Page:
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Abstract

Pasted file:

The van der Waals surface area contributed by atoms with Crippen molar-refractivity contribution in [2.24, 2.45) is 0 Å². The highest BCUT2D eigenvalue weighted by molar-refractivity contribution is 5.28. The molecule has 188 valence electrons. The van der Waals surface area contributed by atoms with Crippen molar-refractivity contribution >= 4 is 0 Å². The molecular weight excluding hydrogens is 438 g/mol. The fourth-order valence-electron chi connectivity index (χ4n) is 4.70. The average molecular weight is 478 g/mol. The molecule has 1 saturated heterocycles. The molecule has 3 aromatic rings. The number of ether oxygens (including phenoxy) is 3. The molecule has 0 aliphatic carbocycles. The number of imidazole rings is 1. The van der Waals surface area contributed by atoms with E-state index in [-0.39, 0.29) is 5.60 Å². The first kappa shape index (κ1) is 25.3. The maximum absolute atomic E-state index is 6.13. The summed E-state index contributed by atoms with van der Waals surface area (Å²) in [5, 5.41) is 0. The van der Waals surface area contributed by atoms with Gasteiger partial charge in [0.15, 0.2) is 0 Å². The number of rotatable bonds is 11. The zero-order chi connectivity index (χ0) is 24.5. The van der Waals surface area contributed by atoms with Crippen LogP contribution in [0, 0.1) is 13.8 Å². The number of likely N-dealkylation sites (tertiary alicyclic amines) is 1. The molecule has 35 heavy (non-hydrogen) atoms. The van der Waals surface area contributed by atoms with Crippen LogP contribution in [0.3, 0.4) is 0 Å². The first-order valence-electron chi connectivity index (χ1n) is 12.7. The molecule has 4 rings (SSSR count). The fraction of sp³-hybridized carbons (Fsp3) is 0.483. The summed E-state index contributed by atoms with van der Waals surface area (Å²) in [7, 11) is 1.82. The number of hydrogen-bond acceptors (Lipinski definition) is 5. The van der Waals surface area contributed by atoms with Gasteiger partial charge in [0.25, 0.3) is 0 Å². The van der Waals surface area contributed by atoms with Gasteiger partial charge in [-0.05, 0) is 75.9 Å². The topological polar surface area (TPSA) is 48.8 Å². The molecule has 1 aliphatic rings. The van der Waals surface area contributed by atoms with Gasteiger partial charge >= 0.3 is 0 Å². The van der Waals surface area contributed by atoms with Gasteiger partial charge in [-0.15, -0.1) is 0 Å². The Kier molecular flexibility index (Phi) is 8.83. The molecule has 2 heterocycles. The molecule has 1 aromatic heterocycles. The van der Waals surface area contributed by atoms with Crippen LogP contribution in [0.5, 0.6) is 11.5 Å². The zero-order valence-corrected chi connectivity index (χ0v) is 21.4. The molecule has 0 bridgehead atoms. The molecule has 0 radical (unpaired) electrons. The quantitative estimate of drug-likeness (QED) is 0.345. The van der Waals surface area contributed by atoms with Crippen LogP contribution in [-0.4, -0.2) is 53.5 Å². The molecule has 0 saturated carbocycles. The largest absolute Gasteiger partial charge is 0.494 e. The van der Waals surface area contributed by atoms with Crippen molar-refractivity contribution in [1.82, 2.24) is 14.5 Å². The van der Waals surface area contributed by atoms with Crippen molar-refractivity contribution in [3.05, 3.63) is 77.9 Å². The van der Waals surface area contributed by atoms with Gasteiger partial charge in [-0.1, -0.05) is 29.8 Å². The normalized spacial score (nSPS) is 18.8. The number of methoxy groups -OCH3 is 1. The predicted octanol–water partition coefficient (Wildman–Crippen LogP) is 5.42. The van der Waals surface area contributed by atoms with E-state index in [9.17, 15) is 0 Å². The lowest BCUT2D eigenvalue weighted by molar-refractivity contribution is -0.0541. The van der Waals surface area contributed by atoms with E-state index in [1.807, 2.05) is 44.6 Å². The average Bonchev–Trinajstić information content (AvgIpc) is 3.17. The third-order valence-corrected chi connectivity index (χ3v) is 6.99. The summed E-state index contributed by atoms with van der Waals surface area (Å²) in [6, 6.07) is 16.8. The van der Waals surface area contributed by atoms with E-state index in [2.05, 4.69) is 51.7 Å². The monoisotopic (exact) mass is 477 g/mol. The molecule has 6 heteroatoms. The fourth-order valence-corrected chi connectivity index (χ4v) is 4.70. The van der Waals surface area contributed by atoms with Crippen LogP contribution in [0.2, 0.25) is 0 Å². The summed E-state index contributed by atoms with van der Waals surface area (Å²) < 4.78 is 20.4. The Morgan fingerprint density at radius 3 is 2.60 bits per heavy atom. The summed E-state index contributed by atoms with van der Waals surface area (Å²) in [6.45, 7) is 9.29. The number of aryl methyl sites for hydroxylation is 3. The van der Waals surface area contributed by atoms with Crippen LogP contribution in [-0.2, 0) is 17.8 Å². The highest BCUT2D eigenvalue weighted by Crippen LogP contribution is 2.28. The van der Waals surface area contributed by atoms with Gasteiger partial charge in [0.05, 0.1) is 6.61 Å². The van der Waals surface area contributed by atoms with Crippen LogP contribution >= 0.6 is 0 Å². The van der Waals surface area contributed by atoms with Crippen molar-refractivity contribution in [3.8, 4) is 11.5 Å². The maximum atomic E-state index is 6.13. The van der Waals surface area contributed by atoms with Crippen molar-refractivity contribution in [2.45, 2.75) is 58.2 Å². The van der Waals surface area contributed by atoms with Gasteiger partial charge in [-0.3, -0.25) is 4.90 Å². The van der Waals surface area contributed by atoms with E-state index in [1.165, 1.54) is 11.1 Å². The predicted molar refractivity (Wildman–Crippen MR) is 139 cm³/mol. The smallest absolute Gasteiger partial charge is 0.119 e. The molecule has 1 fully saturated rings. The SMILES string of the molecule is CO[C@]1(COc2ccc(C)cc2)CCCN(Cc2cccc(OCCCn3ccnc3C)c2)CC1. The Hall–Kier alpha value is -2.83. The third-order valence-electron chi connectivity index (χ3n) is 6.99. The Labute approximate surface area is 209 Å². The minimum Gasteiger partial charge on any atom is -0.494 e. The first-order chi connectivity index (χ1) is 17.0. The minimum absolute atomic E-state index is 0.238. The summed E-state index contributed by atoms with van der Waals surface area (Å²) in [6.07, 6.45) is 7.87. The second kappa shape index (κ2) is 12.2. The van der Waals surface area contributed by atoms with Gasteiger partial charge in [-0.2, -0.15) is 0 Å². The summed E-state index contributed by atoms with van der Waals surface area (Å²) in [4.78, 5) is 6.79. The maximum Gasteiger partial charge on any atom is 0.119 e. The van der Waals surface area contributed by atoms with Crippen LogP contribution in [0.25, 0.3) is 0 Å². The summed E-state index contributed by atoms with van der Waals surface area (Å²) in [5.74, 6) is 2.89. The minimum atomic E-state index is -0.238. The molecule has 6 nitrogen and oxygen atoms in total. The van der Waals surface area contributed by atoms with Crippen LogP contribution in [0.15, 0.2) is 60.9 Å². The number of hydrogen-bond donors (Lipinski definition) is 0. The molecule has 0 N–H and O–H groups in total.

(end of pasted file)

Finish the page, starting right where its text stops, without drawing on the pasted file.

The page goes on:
In July 2011, the European Court of Human Rights (ECtHR) issued its judgment in Al-Skeini v. United Kingdom. This case prompted the court to reconsider its conflicting lines of case law on the extraterritorial application of the Convention for the Protection of Human Rights and Fundamental Freedoms (ECHR). In its decision, the court validated both the “effective control of an area” and “State agent authority” models of analysis, which had until Al-Skeini both been employed by the court at different times to analyze the ECHR’s extraterritorial application. Ultimately, however, the court ruled under an augmented version of the “State agent authority” model—adding a requirement that the state using force exercise some amorphous “public powers” over the extraterritorial area for ECHR Article 1 jurisdiction to attach. As a result, this decision, while greatly anticipated, has posed more questions for international lawyers as to the ECHR’s extraterritorial application than it has answered.